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Why Is Sacrifice so Important in Leviticus’ Presentation of Israel’s Worship?

In: Religion Topics

Submitted By adamtams
Words 928
Pages 4
The sacrificial offerings of Leviticus are not insignificant, primitive, or barbaric. God carefully devised them as teaching tools to those under the Old Covenant, who looked forward to the full revelation of the object of His law, and to those of us under the New Covenant, who look back on it.
There are five different kinds of offerings given within the first 6 chapters of Leviticus. Beyond this the first seventeen chapters of Leviticus are devoted to explaining the occasions for, and the correct procedures to be followed in, sacrifice. It is clear then that Sacrifice is important to Leviticus’ presentation of Israel’s worship.

We will look at the five types of worship and summaries for each of them, why they play an important part.

The burnt sacrifice shown in Leviticus one is the most important of all the sacrifices offered to God. This is mainly because it expressed dedication. This sacrifice, unlike any other, was wholly consumed and is also described as the whole burnt offering. Offerings would be graded in value so that even the poorest worshippers might find access to God by coming in complete devotion. 

The sacrifices signified that the whole of man, for whom the sacrifice was offered, was to be entirely offered or devoted to God's service.
It is amusing that the meat offering in Leviticus 2 was the one offering that did not consist of meat. The proper translation is “meal offering,” which would be an offering of grain or cereals made of fine flour. The word translated ‘meat’ in Hebrew simply means a present. The primary idea behind this this offering is that it is a gift presented to God as an act of worship. Yet, because this offering was the product of the soil and the result of man's labor, it symbolized the consecration of the results of worship to God. The ingredients included are also hugely significant. The oil has been recognized as a symbol of the Holy Spirit (1 Samuel 16:13, Isaiah 61:1, Luke 4:18). People who are dedicated to God can expect the power of His Spirit to guide, aid, and empower them on a daily basis. Frankincense was incense of high quality it symbolized prayer and praise. The reference to salt indicates that the act of sacrifice was a reminder of the eternal covenant relationship between the worshipper and his God.
The peace offering in Leviticus 3 had at its core, the concept of fellowship. This concept was laid on the altar and burned as a gift to the Lord, part was given to the priests, and the worshipper ate the remainder. It expressed joy, peace, and gratitude, but also sharing, joint participation, fellowship, and friendship. Such are the characteristics of true worship.
The sin offering in Leviticus 4 was required of all; priests (verses 3-12), the congregation as a whole (verses 13-21), rulers (verses 22-26), and common people (verses 27-35). It made atonement for sins done through ignorance. Either the perpetrator would have known the law but unintentionally violated it, or he acted without knowing he has done wrong. The justice of God was shown, in that degrees of guilt were thus recognized. Not all sins were equally heinous. The sin offerings were of different kinds, according to the rank and responsibility of the offender. This indicated that there were degrees of responsibility corresponding with the rank and position of the people concerned. The sin of a ruler, because of his wide influence, might create a greater scandal and bring more reproach on the name of God than the sin of a lone man.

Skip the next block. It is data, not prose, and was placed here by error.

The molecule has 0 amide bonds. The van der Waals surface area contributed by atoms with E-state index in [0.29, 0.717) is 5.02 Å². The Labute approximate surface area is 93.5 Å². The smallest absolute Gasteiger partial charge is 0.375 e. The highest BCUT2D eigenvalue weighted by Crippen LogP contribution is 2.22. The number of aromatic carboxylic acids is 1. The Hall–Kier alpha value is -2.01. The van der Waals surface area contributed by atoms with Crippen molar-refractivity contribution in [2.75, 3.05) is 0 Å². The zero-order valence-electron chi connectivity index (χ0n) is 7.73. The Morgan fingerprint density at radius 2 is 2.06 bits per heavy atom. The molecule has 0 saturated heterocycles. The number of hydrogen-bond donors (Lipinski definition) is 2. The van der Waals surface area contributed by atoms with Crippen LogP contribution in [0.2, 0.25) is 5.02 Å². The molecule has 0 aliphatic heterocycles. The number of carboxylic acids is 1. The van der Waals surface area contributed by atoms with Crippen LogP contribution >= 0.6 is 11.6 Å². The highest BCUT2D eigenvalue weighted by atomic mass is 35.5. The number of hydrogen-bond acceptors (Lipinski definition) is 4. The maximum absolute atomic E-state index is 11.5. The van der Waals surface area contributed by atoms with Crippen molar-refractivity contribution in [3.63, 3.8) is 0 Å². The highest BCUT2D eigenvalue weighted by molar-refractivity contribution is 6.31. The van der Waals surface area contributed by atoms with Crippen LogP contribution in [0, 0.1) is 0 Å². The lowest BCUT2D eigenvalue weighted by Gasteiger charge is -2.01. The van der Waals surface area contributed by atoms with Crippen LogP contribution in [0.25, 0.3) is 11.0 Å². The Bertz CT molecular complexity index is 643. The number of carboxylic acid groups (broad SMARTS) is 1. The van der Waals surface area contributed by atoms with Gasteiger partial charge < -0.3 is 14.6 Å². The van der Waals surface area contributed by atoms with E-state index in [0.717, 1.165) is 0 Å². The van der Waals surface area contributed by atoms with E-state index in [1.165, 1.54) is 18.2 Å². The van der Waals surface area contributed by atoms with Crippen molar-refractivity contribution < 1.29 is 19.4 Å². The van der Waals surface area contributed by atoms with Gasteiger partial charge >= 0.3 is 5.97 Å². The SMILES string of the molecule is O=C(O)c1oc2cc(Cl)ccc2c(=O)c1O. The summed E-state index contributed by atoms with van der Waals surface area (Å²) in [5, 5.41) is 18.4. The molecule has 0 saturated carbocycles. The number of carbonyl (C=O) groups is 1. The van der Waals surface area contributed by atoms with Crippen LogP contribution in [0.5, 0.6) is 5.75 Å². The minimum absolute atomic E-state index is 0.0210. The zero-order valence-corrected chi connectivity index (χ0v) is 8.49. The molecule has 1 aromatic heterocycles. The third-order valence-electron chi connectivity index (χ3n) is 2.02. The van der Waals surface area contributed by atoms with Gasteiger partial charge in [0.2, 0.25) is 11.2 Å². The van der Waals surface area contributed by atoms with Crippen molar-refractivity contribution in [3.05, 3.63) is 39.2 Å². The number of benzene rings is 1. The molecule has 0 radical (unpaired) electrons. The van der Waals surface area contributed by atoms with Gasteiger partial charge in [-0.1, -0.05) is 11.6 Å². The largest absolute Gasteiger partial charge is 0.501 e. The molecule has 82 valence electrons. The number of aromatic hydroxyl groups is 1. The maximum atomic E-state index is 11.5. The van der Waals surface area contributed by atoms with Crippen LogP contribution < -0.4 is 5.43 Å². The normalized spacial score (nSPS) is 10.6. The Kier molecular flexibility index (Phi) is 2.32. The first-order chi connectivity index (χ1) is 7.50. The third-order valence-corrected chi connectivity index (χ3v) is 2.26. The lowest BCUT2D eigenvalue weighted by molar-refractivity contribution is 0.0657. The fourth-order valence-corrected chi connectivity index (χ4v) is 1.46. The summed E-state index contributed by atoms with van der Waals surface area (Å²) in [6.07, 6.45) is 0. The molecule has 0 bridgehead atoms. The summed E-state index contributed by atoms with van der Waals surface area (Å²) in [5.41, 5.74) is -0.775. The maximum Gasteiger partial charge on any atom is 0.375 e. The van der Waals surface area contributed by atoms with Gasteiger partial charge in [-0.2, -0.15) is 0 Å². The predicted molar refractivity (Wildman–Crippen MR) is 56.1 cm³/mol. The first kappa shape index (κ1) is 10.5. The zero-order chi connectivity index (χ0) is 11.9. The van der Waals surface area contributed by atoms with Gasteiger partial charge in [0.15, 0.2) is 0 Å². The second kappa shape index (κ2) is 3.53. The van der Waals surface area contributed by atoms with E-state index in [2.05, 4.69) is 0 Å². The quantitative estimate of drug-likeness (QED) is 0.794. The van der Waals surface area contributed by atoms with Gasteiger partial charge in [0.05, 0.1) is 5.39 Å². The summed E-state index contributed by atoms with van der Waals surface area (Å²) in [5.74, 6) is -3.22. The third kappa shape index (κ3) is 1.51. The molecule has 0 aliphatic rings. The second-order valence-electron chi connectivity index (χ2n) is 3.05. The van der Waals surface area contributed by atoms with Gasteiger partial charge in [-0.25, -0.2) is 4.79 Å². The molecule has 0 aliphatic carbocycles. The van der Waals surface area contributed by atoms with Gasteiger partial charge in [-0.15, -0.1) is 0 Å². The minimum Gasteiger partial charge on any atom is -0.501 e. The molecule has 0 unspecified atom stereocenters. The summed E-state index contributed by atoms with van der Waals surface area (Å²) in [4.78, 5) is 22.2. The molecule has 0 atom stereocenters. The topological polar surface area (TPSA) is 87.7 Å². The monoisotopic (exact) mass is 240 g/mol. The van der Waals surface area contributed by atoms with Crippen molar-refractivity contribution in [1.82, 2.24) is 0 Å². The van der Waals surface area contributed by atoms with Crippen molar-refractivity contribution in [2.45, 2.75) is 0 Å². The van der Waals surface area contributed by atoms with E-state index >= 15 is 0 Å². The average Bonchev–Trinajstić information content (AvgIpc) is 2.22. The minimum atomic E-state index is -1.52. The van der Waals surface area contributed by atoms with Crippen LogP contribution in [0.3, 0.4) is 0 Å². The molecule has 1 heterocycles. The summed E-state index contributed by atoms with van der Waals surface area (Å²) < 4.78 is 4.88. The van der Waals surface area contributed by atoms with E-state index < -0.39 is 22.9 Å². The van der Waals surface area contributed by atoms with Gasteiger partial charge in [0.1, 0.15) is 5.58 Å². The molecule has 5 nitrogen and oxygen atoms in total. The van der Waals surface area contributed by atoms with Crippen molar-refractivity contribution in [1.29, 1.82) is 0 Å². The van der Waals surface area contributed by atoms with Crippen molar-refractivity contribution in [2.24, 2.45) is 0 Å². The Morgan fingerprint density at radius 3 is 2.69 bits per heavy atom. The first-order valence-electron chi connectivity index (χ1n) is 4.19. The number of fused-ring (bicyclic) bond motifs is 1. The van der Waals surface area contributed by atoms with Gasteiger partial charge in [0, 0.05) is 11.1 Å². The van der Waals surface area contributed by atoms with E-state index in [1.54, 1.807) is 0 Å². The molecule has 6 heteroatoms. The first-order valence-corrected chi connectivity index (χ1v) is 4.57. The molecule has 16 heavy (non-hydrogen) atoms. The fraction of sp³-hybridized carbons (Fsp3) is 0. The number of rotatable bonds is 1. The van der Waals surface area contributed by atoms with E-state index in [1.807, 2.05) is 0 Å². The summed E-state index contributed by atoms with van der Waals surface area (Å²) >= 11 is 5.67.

The Final offering in Leviticus 5 and 6 may be termed the guilt offering, and it symbolized satisfaction or restitution. It should be regarded as a particular kind of offering for a particular kind of Sin. It related to invading or disregarding the property of another person. In every case and for all people, the offering was in the form of a ram. This was different to a sin offering, which had gradations of offering based on the Sin. 
 The spiritual meaning is that everything on this earth belongs to God, but is entrusted to man as a steward.

Sacrifice, ultimately, is an offering of something valuable, as a sign of an interior offering of ones-self. An expiatory offering is a sign that one's own sins are placed humbly into the fire of God, and then annihilated by his mercy. Jews over the centuries came to understand that the actions they performed were really about themselves in relation to God, not about something external to themselves; it was not that God needed animal victims, but rather that they needed to express our praise, thanksgiving, penance, etc., by means of visible signs. We know from the Gospels that this legislation runs the danger of hardening into legalism, but without the law there would never have been a receptive dwelling for Jesus Christ in the bosom of the human race. Leviticus has a much greater purpose than first suggested on reading. This purpose was to prepare Israel for the one who truly redeems through an eternal sacrifice, and saves mankind, namely, Jesus Christ.

Word Count 935

Bibliography

Harrison, R.K. 2008 Leviticus: An introduction and Survey 1st Ed. Inter Varsity Press

Mackintosh, C.H 1880 Notes on the Book of Leviticus Kindle Edition, Amazon

Watts, J. W. 2007 Ritual and Rhetoric in Leviticus: From Sacrifice to Scripture 1st Ed. Cambridge University Press

Tidball, D. 2005 The Message of Leviticus 1st Ed. Inter Varsity Press

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